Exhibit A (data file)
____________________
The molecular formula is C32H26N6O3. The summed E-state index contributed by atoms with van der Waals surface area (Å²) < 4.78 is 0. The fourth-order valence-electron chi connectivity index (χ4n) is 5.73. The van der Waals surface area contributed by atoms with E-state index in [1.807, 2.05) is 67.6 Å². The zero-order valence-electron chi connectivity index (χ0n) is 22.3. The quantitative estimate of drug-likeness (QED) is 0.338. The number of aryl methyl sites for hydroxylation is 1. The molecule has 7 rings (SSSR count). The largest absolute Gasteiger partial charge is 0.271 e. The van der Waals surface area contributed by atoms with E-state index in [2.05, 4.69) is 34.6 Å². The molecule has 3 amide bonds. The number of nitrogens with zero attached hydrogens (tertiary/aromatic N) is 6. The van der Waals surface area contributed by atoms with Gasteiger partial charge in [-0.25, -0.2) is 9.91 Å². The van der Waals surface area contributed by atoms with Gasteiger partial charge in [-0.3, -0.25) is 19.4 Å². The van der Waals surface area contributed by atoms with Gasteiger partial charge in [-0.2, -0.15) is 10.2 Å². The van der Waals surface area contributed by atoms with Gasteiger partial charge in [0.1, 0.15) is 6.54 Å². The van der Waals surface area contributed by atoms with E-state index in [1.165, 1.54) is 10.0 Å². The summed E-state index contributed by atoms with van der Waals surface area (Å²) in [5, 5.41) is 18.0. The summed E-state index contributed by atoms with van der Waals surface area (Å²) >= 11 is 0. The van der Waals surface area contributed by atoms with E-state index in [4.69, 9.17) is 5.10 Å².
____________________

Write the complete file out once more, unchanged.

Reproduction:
The molecular formula is C32H26N6O3. The summed E-state index contributed by atoms with van der Waals surface area (Å²) < 4.78 is 0. The fourth-order valence-electron chi connectivity index (χ4n) is 5.73. The van der Waals surface area contributed by atoms with E-state index in [1.807, 2.05) is 67.6 Å². The zero-order valence-electron chi connectivity index (χ0n) is 22.3. The quantitative estimate of drug-likeness (QED) is 0.338. The number of aryl methyl sites for hydroxylation is 1. The molecule has 7 rings (SSSR count). The largest absolute Gasteiger partial charge is 0.271 e. The van der Waals surface area contributed by atoms with E-state index in [2.05, 4.69) is 34.6 Å². The molecule has 3 amide bonds. The number of nitrogens with zero attached hydrogens (tertiary/aromatic N) is 6. The van der Waals surface area contributed by atoms with Gasteiger partial charge in [-0.25, -0.2) is 9.91 Å². The van der Waals surface area contributed by atoms with Gasteiger partial charge in [-0.3, -0.25) is 19.4 Å². The van der Waals surface area contributed by atoms with Gasteiger partial charge in [-0.2, -0.15) is 10.2 Å². The van der Waals surface area contributed by atoms with Gasteiger partial charge in [0.1, 0.15) is 6.54 Å². The van der Waals surface area contributed by atoms with E-state index in [1.165, 1.54) is 10.0 Å². The summed E-state index contributed by atoms with van der Waals surface area (Å²) in [5, 5.41) is 18.0. The summed E-state index contributed by atoms with van der Waals surface area (Å²) >= 11 is 0. The van der Waals surface area contributed by atoms with E-state index in [4.69, 9.17) is 5.10 Å².